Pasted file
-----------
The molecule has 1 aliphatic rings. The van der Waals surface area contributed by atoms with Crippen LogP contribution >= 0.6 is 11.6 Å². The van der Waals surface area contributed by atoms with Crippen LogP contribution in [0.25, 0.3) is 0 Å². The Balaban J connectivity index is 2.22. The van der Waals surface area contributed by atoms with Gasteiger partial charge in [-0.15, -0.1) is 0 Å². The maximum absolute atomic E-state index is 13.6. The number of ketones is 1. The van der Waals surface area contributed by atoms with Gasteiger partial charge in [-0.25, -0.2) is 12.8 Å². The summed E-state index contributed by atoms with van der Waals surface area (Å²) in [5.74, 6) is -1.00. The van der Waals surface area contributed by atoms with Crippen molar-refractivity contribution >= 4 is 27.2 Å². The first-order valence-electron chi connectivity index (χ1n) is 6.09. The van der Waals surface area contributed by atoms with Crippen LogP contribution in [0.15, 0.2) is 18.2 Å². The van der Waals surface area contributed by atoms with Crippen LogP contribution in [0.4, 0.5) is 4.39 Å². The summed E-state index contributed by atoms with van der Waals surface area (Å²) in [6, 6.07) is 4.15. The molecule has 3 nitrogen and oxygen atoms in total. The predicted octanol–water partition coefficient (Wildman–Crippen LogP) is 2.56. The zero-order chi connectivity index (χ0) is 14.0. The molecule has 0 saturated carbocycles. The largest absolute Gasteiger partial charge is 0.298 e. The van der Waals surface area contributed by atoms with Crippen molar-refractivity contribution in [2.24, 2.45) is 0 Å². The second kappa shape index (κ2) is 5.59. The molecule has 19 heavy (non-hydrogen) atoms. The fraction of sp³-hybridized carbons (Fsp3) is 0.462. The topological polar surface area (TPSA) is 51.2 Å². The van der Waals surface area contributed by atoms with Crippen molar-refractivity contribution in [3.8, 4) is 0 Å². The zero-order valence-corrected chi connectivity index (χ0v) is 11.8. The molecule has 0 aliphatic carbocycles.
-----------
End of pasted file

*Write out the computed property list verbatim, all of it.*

The molecule has 1 aliphatic rings. The van der Waals surface area contributed by atoms with Crippen LogP contribution >= 0.6 is 11.6 Å². The van der Waals surface area contributed by atoms with Crippen LogP contribution in [0.25, 0.3) is 0 Å². The Balaban J connectivity index is 2.22. The van der Waals surface area contributed by atoms with Gasteiger partial charge in [-0.15, -0.1) is 0 Å². The maximum absolute atomic E-state index is 13.6. The number of ketones is 1. The van der Waals surface area contributed by atoms with Gasteiger partial charge in [-0.25, -0.2) is 12.8 Å². The summed E-state index contributed by atoms with van der Waals surface area (Å²) in [5.74, 6) is -1.00. The van der Waals surface area contributed by atoms with Crippen molar-refractivity contribution >= 4 is 27.2 Å². The first-order valence-electron chi connectivity index (χ1n) is 6.09. The van der Waals surface area contributed by atoms with Crippen LogP contribution in [0.15, 0.2) is 18.2 Å². The van der Waals surface area contributed by atoms with Crippen LogP contribution in [0.4, 0.5) is 4.39 Å². The summed E-state index contributed by atoms with van der Waals surface area (Å²) in [6, 6.07) is 4.15. The molecule has 3 nitrogen and oxygen atoms in total. The predicted octanol–water partition coefficient (Wildman–Crippen LogP) is 2.56. The zero-order chi connectivity index (χ0) is 14.0. The molecule has 0 saturated carbocycles. The largest absolute Gasteiger partial charge is 0.298 e. The van der Waals surface area contributed by atoms with Crippen molar-refractivity contribution in [2.24, 2.45) is 0 Å². The second kappa shape index (κ2) is 5.59. The molecule has 19 heavy (non-hydrogen) atoms. The fraction of sp³-hybridized carbons (Fsp3) is 0.462. The topological polar surface area (TPSA) is 51.2 Å². The van der Waals surface area contributed by atoms with Crippen molar-refractivity contribution in [3.8, 4) is 0 Å². The zero-order valence-corrected chi connectivity index (χ0v) is 11.8. The molecule has 0 aliphatic carbocycles.